Brazelton: Listening to Children — and Their Parents

Dr. T. Berry Brazelton, with a young girl and her mother. i i

Dr. T. Berry Brazelton (left) has been working with parents and children since the late 1940s. Courtesy Brazelton Touchpoints Center hide caption

itoggle caption Courtesy Brazelton Touchpoints Center
Dr. T. Berry Brazelton, with a young girl and her mother.

Dr. T. Berry Brazelton (left) has been working with parents and children since the late 1940s.

Courtesy Brazelton Touchpoints Center
Dr. T. Berry Brazelton i i

Generations of parents have taken Dr. T. Berry Brazelton's advice to heart. Insieme/Fulvia Farassino hide caption

itoggle caption Insieme/Fulvia Farassino
Dr. T. Berry Brazelton

Generations of parents have taken Dr. T. Berry Brazelton's advice to heart.

Insieme/Fulvia Farassino

Generations of moms and dads have taken advice from pediatrician T. Berry Brazelton. His career spans six decades, and he's written dozens of books about children and infants, including his Touchpoints series.

Through it all, Brazelton has seen parenting change with time. In the early days of his practice, for instance, Brazelton felt strongly that women should stay at home with their kids as long as they could.

"But we're into an era now where women have to work in order to feed their families," he tells Steve Inskeep. "So I've begun to look for the positives, and I began to realize that maybe women today need a chance to feel useful and important, and maybe they pass that on to their children. And, sure enough, it's true."

His interest in working with children began at home.

"I hated my younger brother. My mother was so invested in my younger brother, and he was so cute. But my grandmother valued me, and she let me take care of all my younger cousins. And I found out that it was so much fun that I knew that by 9 years of age that I wanted to be just what I am, a pediatrician who works with parents."

As a young pediatrician in the late 1940s, Brazelton sensed that there was more going on in a child's head than most people realized. Some of the children he worked with were autistic; some had cerebral palsy. "And I thought, 'Gee, these kids function differently. We have to understand brains better than we do.' "

Brazelton had some basic parenting advice:

He started studying newborn babies and "began to realize how much the baby can see, can hear, can respond. None of those were really believed in at that point. And to me, that's the biggest gift I can give to each parent: Watch your baby and trust that baby to tell you when you're on the right track and when you're not."

Many parents now obsess over how much their children learn, even before they're 3 years old, but that may not be healthy, he says.

"One of my grandchildren read The New York Times when he was 3," Brazelton says. "His parents were so proud of it, they brought him to show me how he could read. He looked at me like, 'Can't you?' "

Brazelton says he would rather see a child dreaming — "dreaming about what might happen, about imaginary friends."

Brazelton, who turns 89 Thursday, is clinical professor of pediatrics emeritus at Harvard Medical School. He continues to meet with parents to discuss their toughest problems. They're asking essentially the same questions they did when Brazelton first began his career, though they have a lot more to deal with these days, he says.

"I think what I've learned over time [as a pediatrician] is not to ask questions, but to listen," Brazelton says. "Then, when the baby does something like tease his mother or be hyperactive, any of those things, you say, 'What does that mean to you?' And the second you do that, a parent just begins to unload. You've made a relationship with her."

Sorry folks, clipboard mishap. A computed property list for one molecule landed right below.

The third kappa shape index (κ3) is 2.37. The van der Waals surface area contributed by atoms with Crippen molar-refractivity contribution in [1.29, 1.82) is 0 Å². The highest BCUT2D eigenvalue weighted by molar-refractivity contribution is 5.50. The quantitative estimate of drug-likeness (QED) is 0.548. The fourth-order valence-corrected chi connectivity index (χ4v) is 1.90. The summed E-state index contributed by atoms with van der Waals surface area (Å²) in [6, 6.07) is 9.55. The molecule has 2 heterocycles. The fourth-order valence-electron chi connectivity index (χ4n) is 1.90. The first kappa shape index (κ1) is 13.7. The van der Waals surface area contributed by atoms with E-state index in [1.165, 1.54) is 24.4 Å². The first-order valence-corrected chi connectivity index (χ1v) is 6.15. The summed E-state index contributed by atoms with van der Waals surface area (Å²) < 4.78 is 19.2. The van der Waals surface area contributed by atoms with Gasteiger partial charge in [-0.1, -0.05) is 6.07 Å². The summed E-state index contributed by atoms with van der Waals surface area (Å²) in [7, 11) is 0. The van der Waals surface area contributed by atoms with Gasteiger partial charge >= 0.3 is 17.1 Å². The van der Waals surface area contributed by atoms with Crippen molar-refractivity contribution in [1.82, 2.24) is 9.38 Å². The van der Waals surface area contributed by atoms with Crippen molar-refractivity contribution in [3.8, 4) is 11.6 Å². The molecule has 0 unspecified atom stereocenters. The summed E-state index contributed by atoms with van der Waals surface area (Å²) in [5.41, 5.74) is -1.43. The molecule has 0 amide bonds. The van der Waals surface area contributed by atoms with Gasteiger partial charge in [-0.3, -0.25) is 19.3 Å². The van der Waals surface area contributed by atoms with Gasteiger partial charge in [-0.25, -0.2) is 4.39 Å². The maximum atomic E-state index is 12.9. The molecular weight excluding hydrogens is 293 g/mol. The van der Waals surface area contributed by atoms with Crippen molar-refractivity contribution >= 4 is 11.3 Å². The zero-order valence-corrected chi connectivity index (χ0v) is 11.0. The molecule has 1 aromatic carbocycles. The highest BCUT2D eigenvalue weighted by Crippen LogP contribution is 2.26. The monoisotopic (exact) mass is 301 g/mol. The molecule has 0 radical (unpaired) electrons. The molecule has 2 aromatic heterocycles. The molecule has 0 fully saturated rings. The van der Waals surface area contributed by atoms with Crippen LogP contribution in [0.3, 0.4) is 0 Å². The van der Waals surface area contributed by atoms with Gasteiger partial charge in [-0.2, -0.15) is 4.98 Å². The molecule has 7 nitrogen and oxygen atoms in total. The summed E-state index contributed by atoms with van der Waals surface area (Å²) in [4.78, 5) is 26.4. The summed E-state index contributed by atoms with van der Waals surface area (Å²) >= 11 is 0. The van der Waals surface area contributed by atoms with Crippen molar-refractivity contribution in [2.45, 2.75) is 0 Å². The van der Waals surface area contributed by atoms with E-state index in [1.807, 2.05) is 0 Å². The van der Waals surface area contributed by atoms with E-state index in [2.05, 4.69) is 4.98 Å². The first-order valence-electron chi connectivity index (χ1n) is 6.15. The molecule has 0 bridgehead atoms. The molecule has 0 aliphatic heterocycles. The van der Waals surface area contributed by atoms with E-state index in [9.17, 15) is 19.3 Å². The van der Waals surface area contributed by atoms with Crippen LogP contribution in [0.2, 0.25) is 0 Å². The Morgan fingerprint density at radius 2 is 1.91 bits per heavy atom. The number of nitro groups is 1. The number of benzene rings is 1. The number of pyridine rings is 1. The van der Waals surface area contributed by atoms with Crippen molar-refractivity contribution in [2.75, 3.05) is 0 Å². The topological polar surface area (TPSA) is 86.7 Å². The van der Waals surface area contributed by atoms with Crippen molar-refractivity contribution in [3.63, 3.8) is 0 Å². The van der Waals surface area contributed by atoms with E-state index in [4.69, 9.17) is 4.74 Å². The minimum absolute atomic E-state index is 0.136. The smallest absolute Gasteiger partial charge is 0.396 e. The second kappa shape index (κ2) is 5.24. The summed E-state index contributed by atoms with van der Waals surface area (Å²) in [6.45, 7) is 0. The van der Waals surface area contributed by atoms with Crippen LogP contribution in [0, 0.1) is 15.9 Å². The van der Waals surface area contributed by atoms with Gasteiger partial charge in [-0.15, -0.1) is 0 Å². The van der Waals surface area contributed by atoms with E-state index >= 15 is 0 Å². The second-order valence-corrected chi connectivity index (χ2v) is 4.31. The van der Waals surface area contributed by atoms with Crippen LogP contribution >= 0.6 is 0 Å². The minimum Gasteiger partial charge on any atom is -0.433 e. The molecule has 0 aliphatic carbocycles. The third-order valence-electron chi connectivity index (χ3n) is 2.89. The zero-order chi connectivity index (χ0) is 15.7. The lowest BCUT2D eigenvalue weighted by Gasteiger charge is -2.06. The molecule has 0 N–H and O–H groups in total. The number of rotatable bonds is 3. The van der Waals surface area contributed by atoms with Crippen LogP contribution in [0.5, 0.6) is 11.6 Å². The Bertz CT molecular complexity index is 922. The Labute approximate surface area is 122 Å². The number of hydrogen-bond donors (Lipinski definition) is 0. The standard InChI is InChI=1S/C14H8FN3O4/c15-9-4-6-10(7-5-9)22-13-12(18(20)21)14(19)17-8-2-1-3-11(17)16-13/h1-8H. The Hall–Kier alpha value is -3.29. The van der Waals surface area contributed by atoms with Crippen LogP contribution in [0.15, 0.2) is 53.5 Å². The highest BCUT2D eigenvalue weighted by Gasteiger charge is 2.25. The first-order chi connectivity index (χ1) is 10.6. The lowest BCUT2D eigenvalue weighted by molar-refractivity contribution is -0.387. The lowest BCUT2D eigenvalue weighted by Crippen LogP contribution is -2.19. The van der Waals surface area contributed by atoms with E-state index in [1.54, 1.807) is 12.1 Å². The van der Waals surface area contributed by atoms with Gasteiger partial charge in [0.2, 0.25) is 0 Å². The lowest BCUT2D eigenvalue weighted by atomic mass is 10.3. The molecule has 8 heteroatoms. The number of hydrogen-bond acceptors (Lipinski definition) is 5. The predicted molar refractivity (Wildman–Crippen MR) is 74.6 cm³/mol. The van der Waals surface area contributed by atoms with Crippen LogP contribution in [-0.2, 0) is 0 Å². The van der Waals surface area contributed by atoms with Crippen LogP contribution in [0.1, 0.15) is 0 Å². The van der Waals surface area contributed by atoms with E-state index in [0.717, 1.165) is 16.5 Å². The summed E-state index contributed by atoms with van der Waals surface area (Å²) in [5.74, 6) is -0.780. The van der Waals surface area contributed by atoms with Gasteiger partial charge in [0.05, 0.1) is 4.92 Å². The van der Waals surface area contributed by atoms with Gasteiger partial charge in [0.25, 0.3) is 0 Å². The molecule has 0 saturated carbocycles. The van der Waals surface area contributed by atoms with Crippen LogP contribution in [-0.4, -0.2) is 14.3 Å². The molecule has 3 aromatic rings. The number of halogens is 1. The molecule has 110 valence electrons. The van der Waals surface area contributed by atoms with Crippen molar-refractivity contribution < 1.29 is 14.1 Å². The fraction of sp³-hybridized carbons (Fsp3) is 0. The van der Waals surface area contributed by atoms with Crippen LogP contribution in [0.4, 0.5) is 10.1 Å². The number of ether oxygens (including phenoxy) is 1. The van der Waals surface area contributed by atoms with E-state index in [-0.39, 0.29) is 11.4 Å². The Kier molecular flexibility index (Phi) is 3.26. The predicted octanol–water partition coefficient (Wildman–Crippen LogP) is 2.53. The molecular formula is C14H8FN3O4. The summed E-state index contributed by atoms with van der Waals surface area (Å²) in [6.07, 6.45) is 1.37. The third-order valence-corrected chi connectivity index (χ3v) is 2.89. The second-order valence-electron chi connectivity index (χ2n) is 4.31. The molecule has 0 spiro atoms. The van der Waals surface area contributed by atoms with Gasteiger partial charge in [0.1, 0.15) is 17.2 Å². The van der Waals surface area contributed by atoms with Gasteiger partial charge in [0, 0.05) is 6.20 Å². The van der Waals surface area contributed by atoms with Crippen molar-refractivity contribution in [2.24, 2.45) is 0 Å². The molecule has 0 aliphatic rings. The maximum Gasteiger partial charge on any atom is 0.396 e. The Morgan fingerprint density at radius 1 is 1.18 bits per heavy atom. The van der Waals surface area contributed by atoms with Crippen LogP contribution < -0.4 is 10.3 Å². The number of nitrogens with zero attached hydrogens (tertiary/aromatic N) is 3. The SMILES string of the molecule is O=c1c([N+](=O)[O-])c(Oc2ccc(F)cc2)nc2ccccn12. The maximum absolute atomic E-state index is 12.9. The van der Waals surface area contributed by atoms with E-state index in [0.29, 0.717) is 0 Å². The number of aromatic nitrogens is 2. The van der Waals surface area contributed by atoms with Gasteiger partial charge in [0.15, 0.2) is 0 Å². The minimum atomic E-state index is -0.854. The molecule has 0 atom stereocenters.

"I think the biggest thing a parent can give a child today is resilience — helping them see they have the inner resources to overcome whatever they have to," he says.

Excerpt: 'Touchpoints: Birth to Three'

'Touchpoints: Birth to Three'

In the first edition of Touchpoints, I laid out a map of infancy developed from four decades of pediatric practice in Cambridge, Massachusetts, and research at Children's Hospital, Boston. Since its publication in 1992, much more has been learned about young children's development, and our world has become an even more complex and challenging one in which to raise them. In the years that followed, I have worked with child psychiatrist Joshua Sparrow (whom I have asked to help me revise this book) and others at the Brazelton Touchpoints Center in Boston to bring my approach in working with young families to healthcare and childcare professionals around the country, from Harlem to Puget Sound. Now, many hospitals, clinics, childcare centers, preschools, and other institutions serving families with young children have been using my preventive, strengths-based model and have joined a national network of more than seventy Touchpoints Collaboratives. This work has introduced us to families of every kind, in just about every state in our nation. They have taught us much about the pressures on families today and the strengths they rely on to face them.

Back in the 1990s, the human side of medicine was being dismantled by the managed care experiment that we now all know failed to contain healthcare costs. But since then, our field has begun to rediscover the therapeutic importance of relationships, and more and more pediatric healthcare providers are taking up the touchpoints approach to families to rehumanize their work, and to make it more fun!

For years, families have struggled with the demands of dual careers or single parenthood. More recently, certain technological advances have made it easier for some parents to work at home — often a mixed blessing. Some workplaces have introduced more family-friendly policies, such as quiet, private places to pump breast milk and flexible hours to attend family events. (Many more still must do so.) An upswing in downsizing and outsourcing has forced increasing numbers of parents, though, to work without benefits like these (or even healthcare coverage for their children), while the shortage of affordable, high-quality child care persists.

Though we still aren't investing adequately in early childhood education, great strides have been made in understanding how very young children learn and how their brains develop. With our new knowledge comes new pressure (much of it from marketers) on parents to stimulate their infants — in just the "right" ways — earlier and earlier. But children learn more from the full complexity of their spontaneous interactions with parents than from any prepackaged program.